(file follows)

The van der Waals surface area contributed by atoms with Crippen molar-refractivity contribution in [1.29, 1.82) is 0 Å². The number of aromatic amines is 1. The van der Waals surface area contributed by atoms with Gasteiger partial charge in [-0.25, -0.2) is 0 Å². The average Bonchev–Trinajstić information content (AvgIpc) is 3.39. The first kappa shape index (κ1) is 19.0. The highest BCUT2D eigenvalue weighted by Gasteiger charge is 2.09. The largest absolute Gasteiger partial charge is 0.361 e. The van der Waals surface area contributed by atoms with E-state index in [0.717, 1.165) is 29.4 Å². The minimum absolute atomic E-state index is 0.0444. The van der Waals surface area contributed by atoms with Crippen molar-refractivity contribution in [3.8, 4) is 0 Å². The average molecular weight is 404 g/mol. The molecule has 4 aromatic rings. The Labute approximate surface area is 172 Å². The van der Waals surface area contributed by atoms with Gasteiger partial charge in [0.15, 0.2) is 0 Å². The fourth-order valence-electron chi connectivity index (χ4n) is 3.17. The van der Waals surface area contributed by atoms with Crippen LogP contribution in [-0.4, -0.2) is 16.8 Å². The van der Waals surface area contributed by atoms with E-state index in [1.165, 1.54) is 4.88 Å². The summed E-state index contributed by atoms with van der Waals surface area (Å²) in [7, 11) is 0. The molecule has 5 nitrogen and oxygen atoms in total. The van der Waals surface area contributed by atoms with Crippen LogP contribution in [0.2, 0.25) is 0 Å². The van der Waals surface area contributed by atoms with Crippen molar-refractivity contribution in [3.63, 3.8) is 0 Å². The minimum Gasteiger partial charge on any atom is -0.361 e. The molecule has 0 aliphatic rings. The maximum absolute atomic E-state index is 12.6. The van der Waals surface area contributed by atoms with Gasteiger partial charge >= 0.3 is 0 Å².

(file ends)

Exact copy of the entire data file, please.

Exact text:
The van der Waals surface area contributed by atoms with Crippen molar-refractivity contribution in [1.29, 1.82) is 0 Å². The number of aromatic amines is 1. The van der Waals surface area contributed by atoms with Gasteiger partial charge in [-0.25, -0.2) is 0 Å². The average Bonchev–Trinajstić information content (AvgIpc) is 3.39. The first kappa shape index (κ1) is 19.0. The highest BCUT2D eigenvalue weighted by Gasteiger charge is 2.09. The largest absolute Gasteiger partial charge is 0.361 e. The van der Waals surface area contributed by atoms with E-state index in [0.717, 1.165) is 29.4 Å². The minimum absolute atomic E-state index is 0.0444. The van der Waals surface area contributed by atoms with Crippen molar-refractivity contribution in [3.8, 4) is 0 Å². The average molecular weight is 404 g/mol. The molecule has 4 aromatic rings. The Labute approximate surface area is 172 Å². The van der Waals surface area contributed by atoms with Gasteiger partial charge in [0.15, 0.2) is 0 Å². The fourth-order valence-electron chi connectivity index (χ4n) is 3.17. The van der Waals surface area contributed by atoms with Crippen LogP contribution in [-0.4, -0.2) is 16.8 Å². The van der Waals surface area contributed by atoms with E-state index in [1.165, 1.54) is 4.88 Å². The summed E-state index contributed by atoms with van der Waals surface area (Å²) in [7, 11) is 0. The molecule has 5 nitrogen and oxygen atoms in total. The van der Waals surface area contributed by atoms with Crippen LogP contribution in [0.2, 0.25) is 0 Å². The van der Waals surface area contributed by atoms with Crippen molar-refractivity contribution in [3.63, 3.8) is 0 Å². The minimum Gasteiger partial charge on any atom is -0.361 e. The molecule has 0 aliphatic rings. The maximum absolute atomic E-state index is 12.6. The van der Waals surface area contributed by atoms with Gasteiger partial charge >= 0.3 is 0 Å².